Is Cupping the New “Fad” Therapy?
Posted October 14, 2016
By Mackenzie Simmons, ATC
If you watched the Olympics this summer, you likely saw many Olympic athletes covered in perfectly circular red spots. These red spots are left by a therapeutic tool, known as cupping. Cupping is an ancient therapy, most prominently used in Middle Eastern and Asian countries. Cupping has recently started to become popular in the United States over the past few years.
The process of cupping involves heating glass suction cups and placing them on the treatment area. The suction cups are usually left on the skin for around 5 minutes before they are removed. As the suction cups cool down, a partial vacuum is formed with the skin. The number of cups that are used is dependent upon the size of the treatment area; the bigger the area, the more cups that are used.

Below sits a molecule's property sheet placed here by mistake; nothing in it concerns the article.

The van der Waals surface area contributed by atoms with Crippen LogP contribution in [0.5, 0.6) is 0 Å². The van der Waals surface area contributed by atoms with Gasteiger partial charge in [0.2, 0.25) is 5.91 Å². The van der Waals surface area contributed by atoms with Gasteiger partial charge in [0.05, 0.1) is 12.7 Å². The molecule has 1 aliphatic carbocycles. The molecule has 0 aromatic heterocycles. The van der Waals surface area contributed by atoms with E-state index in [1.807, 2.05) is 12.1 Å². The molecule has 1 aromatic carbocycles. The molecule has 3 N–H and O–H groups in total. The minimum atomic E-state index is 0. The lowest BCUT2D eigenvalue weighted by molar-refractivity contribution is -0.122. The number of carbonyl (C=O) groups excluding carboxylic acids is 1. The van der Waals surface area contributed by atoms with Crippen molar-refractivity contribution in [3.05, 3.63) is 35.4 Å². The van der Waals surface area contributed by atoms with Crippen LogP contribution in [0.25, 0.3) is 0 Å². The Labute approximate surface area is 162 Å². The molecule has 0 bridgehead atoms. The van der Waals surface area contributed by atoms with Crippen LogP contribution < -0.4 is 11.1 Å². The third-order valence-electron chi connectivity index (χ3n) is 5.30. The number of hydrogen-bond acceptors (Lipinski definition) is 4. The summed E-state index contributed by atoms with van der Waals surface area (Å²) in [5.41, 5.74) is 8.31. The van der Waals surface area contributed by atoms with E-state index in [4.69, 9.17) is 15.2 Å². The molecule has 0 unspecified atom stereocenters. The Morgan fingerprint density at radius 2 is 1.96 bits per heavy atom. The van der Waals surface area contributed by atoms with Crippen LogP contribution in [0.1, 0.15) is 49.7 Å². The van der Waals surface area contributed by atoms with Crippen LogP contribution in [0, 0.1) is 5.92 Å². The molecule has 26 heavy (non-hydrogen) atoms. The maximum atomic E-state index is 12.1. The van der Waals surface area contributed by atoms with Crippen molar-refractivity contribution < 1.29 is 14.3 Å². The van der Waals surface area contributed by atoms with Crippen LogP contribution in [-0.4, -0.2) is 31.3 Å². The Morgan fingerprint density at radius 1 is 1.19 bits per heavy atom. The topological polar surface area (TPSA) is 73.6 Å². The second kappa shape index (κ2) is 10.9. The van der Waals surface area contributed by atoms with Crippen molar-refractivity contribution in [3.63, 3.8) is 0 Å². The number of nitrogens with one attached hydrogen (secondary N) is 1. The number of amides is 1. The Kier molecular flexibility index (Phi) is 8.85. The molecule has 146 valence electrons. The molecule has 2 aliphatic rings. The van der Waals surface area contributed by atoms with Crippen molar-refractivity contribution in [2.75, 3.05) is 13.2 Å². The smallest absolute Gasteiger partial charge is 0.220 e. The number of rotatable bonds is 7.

Cupping is believed to relieve pain by stimulating the muscles while increasing blood flow. It has also been shown as a form of deep-tissue massage that helps with the relaxation of sore muscles. Unfortunately, there has not been much research conducted that shows the positive effects of cupping.
Cupping might be the new “fad” therapy for Olympic, professional and collegiate athletes. Over the past 10 years, Kinesiotape, cryotherapy chambers and power bands have all become well-known and are used by professional athletes. With the limited research on cupping, time will tell if this therapy will be around in 4 years for the next Summer Olympics.